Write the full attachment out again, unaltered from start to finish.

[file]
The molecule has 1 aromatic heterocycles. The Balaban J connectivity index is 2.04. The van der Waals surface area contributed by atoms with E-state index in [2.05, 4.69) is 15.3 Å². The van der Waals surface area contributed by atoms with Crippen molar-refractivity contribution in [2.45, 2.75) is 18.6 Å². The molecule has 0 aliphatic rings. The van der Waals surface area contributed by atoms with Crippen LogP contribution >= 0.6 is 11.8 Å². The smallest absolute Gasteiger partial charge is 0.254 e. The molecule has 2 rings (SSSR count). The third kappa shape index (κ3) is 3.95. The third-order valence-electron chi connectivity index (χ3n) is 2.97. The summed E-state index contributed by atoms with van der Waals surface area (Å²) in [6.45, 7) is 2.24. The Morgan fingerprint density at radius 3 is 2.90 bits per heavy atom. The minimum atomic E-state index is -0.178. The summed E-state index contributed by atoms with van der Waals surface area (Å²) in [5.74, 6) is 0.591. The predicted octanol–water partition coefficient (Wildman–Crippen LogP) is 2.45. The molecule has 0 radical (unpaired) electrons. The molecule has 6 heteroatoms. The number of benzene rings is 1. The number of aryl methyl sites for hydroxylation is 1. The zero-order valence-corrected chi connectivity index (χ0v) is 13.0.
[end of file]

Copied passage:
The molecule has 1 aromatic heterocycles. The Balaban J connectivity index is 2.04. The van der Waals surface area contributed by atoms with E-state index in [2.05, 4.69) is 15.3 Å². The van der Waals surface area contributed by atoms with Crippen molar-refractivity contribution in [2.45, 2.75) is 18.6 Å². The molecule has 0 aliphatic rings. The van der Waals surface area contributed by atoms with Crippen LogP contribution >= 0.6 is 11.8 Å². The smallest absolute Gasteiger partial charge is 0.254 e. The molecule has 2 rings (SSSR count). The third kappa shape index (κ3) is 3.95. The third-order valence-electron chi connectivity index (χ3n) is 2.97. The summed E-state index contributed by atoms with van der Waals surface area (Å²) in [6.45, 7) is 2.24. The Morgan fingerprint density at radius 3 is 2.90 bits per heavy atom. The minimum atomic E-state index is -0.178. The summed E-state index contributed by atoms with van der Waals surface area (Å²) in [5.74, 6) is 0.591. The predicted octanol–water partition coefficient (Wildman–Crippen LogP) is 2.45. The molecule has 0 radical (unpaired) electrons. The molecule has 6 heteroatoms. The number of benzene rings is 1. The number of aryl methyl sites for hydroxylation is 1. The zero-order valence-corrected chi connectivity index (χ0v) is 13.0.